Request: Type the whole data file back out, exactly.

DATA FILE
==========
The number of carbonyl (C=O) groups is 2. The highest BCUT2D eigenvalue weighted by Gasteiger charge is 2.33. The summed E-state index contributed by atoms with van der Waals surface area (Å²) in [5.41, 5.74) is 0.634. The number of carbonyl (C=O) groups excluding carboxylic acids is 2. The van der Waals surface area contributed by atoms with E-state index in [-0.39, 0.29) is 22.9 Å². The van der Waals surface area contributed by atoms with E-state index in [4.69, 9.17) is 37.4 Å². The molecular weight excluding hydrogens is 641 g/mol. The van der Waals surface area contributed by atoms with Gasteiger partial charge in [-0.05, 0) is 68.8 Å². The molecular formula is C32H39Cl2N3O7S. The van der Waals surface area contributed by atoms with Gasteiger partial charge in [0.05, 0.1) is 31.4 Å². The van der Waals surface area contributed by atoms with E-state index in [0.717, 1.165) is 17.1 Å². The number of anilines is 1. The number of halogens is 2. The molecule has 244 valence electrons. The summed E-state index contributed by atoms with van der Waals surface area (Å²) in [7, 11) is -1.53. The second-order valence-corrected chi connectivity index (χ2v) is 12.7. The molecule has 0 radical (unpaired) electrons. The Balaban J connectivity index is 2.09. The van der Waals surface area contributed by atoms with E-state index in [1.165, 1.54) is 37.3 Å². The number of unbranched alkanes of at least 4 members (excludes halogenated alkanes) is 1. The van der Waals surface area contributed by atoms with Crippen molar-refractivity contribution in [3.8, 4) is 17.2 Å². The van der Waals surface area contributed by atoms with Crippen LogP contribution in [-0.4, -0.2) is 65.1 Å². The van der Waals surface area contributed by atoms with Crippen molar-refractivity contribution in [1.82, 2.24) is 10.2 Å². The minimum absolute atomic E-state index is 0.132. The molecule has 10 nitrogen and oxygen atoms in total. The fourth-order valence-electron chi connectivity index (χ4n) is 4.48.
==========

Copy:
The number of carbonyl (C=O) groups is 2. The highest BCUT2D eigenvalue weighted by Gasteiger charge is 2.33. The summed E-state index contributed by atoms with van der Waals surface area (Å²) in [5.41, 5.74) is 0.634. The number of carbonyl (C=O) groups excluding carboxylic acids is 2. The van der Waals surface area contributed by atoms with E-state index in [-0.39, 0.29) is 22.9 Å². The van der Waals surface area contributed by atoms with E-state index in [4.69, 9.17) is 37.4 Å². The molecular weight excluding hydrogens is 641 g/mol. The van der Waals surface area contributed by atoms with Gasteiger partial charge in [-0.05, 0) is 68.8 Å². The molecular formula is C32H39Cl2N3O7S. The van der Waals surface area contributed by atoms with Gasteiger partial charge in [0.05, 0.1) is 31.4 Å². The van der Waals surface area contributed by atoms with E-state index in [0.717, 1.165) is 17.1 Å². The number of anilines is 1. The number of halogens is 2. The molecule has 244 valence electrons. The summed E-state index contributed by atoms with van der Waals surface area (Å²) in [7, 11) is -1.53. The second-order valence-corrected chi connectivity index (χ2v) is 12.7. The molecule has 0 radical (unpaired) electrons. The Balaban J connectivity index is 2.09. The van der Waals surface area contributed by atoms with E-state index in [1.165, 1.54) is 37.3 Å². The number of unbranched alkanes of at least 4 members (excludes halogenated alkanes) is 1. The van der Waals surface area contributed by atoms with Crippen molar-refractivity contribution in [3.8, 4) is 17.2 Å². The van der Waals surface area contributed by atoms with Crippen LogP contribution in [-0.4, -0.2) is 65.1 Å². The van der Waals surface area contributed by atoms with Crippen molar-refractivity contribution in [1.82, 2.24) is 10.2 Å². The minimum absolute atomic E-state index is 0.132. The molecule has 10 nitrogen and oxygen atoms in total. The fourth-order valence-electron chi connectivity index (χ4n) is 4.48.